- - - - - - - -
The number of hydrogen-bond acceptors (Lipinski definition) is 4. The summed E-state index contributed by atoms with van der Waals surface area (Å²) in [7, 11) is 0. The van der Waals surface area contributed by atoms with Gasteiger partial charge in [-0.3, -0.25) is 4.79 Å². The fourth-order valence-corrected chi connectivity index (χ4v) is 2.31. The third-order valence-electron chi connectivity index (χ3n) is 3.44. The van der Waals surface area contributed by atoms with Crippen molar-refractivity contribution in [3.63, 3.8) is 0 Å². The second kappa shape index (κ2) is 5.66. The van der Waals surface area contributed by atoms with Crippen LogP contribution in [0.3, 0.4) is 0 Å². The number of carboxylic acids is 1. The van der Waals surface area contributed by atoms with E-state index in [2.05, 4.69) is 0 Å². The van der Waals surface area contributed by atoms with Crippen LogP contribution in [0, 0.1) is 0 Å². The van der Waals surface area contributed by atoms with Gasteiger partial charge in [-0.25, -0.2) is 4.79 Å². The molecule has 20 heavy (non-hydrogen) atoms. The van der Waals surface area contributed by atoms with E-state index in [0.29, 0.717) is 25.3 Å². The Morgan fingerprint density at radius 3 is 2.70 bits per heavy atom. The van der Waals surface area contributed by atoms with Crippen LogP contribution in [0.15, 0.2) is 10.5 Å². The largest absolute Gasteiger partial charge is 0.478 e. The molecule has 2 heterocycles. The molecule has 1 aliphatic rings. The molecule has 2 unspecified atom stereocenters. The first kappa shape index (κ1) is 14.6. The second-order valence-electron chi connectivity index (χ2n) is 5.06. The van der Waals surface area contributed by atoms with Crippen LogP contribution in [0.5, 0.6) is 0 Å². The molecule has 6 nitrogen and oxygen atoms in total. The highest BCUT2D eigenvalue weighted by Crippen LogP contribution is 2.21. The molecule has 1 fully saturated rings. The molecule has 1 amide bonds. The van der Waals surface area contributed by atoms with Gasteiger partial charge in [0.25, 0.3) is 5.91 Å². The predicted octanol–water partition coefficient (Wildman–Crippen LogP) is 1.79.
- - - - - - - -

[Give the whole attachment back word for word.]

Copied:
The number of hydrogen-bond acceptors (Lipinski definition) is 4. The summed E-state index contributed by atoms with van der Waals surface area (Å²) in [7, 11) is 0. The van der Waals surface area contributed by atoms with Gasteiger partial charge in [-0.3, -0.25) is 4.79 Å². The fourth-order valence-corrected chi connectivity index (χ4v) is 2.31. The third-order valence-electron chi connectivity index (χ3n) is 3.44. The van der Waals surface area contributed by atoms with Crippen molar-refractivity contribution in [3.63, 3.8) is 0 Å². The second kappa shape index (κ2) is 5.66. The van der Waals surface area contributed by atoms with Crippen LogP contribution in [0.3, 0.4) is 0 Å². The number of carboxylic acids is 1. The van der Waals surface area contributed by atoms with E-state index in [2.05, 4.69) is 0 Å². The van der Waals surface area contributed by atoms with Crippen LogP contribution in [0, 0.1) is 0 Å². The van der Waals surface area contributed by atoms with Gasteiger partial charge in [-0.25, -0.2) is 4.79 Å². The molecule has 20 heavy (non-hydrogen) atoms. The van der Waals surface area contributed by atoms with E-state index in [0.29, 0.717) is 25.3 Å². The Morgan fingerprint density at radius 3 is 2.70 bits per heavy atom. The van der Waals surface area contributed by atoms with Crippen LogP contribution in [0.15, 0.2) is 10.5 Å². The largest absolute Gasteiger partial charge is 0.478 e. The molecule has 2 heterocycles. The molecule has 1 aliphatic rings. The molecule has 2 unspecified atom stereocenters. The first kappa shape index (κ1) is 14.6. The second-order valence-electron chi connectivity index (χ2n) is 5.06. The van der Waals surface area contributed by atoms with Crippen LogP contribution in [0.5, 0.6) is 0 Å². The molecule has 6 nitrogen and oxygen atoms in total. The highest BCUT2D eigenvalue weighted by Crippen LogP contribution is 2.21. The molecule has 1 fully saturated rings. The molecule has 1 amide bonds. The van der Waals surface area contributed by atoms with Gasteiger partial charge in [0.25, 0.3) is 5.91 Å². The predicted octanol–water partition coefficient (Wildman–Crippen LogP) is 1.79.